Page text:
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United States Department of Agriculture

Agricultural Research Service


item Bett-garber, Karen
item Lamikanra, Olusola
item Lester, Gene
item Ingram, Daphne
item Watson, Michael

Submitted to: Journal of the Science of Food and Agriculture
Publication Type: Peer Reviewed Journal
Publication Acceptance Date: 11/29/2004
Publication Date: 2/12/2005
Citation: Bett Garber, K.L., Lamikanra, O., Lester, G.E., Ingram, D.A., Watson, M.A. 2005. Effect of cultivation soil type and storage conditions on the sensory qualities of fresh-cut cantaloupe (cucumis melo). Journal of the Science of Food and Agriculture. 85 825:830.

Interpretive Summary: Cantaloupe melons greatly differ in how they perform as fresh-cut product. This research took the same variety of melon and grew it at two different locations near Weslaco, TX. One location consisted of sandy loam soil, and the other consisted of heavy clay soil. The melons were processed into fresh-cut product at the SRRC in New Orleans. Descriptive sensory evaluation and peroxidase enzyme activity that indicate level of wound stress were monitored on the product during storage. The fresh-cut product was stored at two temperature regimens (4'C for 10 days, and 4'C for 4 days and transferred to 10'C for 6 days). After four days at 4'C the abusive temperature of 10'C did not have much affect on sensory properties. The melons grown in heavy clay soil have better flavor than the melons grown in the sandy loam soil. Peroxidase activity increased during storage in melons grown in sandy loam soil, and decreased in melons grown in heavy clay soil.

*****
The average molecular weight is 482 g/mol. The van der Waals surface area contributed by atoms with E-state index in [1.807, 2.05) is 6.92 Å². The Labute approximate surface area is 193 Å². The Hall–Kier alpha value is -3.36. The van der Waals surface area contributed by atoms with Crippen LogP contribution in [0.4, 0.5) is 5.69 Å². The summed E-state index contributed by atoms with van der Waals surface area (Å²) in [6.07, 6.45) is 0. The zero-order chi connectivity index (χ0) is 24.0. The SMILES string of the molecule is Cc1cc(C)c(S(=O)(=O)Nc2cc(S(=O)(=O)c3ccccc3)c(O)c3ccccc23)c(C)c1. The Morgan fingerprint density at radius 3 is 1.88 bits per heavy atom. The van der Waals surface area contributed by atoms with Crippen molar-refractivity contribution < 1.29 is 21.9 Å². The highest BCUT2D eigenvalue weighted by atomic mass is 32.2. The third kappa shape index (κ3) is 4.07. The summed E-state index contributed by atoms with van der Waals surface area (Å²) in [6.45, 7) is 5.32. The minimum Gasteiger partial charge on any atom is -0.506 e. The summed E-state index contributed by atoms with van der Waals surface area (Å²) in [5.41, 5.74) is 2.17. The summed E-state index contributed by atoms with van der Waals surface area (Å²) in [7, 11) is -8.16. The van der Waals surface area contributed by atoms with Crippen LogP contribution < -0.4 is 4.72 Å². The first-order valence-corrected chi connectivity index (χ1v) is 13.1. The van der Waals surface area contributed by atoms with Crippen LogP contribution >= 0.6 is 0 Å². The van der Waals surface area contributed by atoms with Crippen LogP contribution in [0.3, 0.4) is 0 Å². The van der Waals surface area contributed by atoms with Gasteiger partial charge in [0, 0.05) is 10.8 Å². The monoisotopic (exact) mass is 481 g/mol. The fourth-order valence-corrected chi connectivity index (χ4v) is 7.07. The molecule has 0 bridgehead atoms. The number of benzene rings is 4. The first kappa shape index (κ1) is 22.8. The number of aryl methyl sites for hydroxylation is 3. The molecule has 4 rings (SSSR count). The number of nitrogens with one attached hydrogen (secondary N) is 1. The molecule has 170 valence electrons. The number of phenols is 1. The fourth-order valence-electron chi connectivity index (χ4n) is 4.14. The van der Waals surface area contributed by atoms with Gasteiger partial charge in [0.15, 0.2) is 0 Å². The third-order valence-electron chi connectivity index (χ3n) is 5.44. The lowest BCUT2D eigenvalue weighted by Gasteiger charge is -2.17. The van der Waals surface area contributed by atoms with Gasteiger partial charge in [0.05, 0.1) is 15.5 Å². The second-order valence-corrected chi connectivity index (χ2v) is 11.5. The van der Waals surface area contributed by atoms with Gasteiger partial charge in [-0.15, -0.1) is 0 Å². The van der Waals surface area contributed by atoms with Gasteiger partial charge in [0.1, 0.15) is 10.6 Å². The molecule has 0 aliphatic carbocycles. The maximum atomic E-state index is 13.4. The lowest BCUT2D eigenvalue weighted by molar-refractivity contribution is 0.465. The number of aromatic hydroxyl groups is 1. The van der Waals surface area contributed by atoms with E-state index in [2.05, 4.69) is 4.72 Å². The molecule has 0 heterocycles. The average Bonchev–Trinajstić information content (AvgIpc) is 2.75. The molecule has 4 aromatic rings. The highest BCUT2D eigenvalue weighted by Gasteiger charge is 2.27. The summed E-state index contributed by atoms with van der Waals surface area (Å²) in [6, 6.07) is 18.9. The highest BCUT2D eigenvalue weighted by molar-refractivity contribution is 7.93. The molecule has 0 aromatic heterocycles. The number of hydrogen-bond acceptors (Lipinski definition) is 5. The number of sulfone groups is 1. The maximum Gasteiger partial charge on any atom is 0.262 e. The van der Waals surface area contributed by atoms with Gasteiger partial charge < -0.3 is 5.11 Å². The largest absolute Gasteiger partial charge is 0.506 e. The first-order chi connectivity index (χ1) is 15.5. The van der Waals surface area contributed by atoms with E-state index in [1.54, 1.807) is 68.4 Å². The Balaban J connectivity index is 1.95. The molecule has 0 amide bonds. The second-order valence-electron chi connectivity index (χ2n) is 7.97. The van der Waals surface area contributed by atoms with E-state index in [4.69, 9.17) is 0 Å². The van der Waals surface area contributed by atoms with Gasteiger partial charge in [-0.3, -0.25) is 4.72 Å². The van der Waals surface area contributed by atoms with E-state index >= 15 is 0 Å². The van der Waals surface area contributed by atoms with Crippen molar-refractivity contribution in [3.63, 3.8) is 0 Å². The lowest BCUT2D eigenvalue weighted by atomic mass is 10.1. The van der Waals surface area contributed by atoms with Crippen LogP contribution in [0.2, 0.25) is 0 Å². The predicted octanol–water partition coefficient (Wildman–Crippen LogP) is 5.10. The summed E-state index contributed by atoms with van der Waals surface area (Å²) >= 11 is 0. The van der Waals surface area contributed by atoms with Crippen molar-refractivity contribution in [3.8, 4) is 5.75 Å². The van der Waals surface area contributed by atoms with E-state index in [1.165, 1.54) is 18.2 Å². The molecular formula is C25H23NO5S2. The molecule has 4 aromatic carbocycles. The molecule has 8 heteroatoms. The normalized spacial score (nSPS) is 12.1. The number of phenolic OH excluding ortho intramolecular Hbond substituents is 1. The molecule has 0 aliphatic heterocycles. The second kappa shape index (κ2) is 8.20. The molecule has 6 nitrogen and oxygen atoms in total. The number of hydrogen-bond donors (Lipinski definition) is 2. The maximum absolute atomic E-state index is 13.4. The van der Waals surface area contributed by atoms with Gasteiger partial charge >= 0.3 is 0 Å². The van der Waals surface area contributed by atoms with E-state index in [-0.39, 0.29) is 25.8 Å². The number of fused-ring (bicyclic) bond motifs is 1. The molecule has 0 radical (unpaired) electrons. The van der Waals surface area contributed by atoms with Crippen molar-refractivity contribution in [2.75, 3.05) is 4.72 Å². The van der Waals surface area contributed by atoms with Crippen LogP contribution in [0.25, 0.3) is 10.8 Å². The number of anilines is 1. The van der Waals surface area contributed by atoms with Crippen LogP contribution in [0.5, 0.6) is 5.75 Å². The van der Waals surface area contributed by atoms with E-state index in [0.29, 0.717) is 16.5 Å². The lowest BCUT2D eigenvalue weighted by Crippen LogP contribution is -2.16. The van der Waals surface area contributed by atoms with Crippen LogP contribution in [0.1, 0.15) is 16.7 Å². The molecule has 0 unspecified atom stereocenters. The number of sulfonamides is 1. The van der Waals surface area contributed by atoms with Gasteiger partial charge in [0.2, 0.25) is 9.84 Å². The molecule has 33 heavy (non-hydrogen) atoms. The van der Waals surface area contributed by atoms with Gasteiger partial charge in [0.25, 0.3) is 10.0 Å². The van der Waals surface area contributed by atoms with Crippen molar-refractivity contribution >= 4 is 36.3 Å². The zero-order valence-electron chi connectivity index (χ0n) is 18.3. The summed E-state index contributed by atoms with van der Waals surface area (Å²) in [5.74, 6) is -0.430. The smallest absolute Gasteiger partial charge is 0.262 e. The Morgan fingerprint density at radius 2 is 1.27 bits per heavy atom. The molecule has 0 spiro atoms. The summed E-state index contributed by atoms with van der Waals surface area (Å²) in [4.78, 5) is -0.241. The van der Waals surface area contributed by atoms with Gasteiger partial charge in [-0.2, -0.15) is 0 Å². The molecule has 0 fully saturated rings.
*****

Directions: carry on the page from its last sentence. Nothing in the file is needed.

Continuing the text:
Technical Abstract: On-farm cantaloupe (Cumumis Melo) production, as well as fresh-cut storage duration, can affect postharvest fruit sensory attributes. Both effects of soil type during production of cantaloupe fruit, and storage temperature after fresh-cut processing on sensory flavor, and texture attributes were determined. Melons grown on sandy loam vs. heavy clay soils were lower in sweet aromatic and sweet taste, and higher in moisture release and fermented flavor. Fruity/melon, sweet aromatic, surface wetness, hardness, and moisture release attributes decreased during storage, and fermented and sour flavor increased during storage, regardless of soil type. During storage, an increase in peroxidase activity occurred in fruit produced in sandy loam soil, but decreased in fruit produced in clay soil. Clay soil appeared to have some advantages over sandy loam soil in producing cantaloupe fruits with better sensory quality attributes. Storage temperature conditions in this experiment (4 'C for 10 days and 4 'C for 4 days, then increased to 10 'C for 6 days) did not have a statistically significant effect on these sensory attributes. Key words: Sensory, flavor, texture, cantaloupe, soil-type, fresh-cut, peroxidase

Last Modified: 10/16/2017
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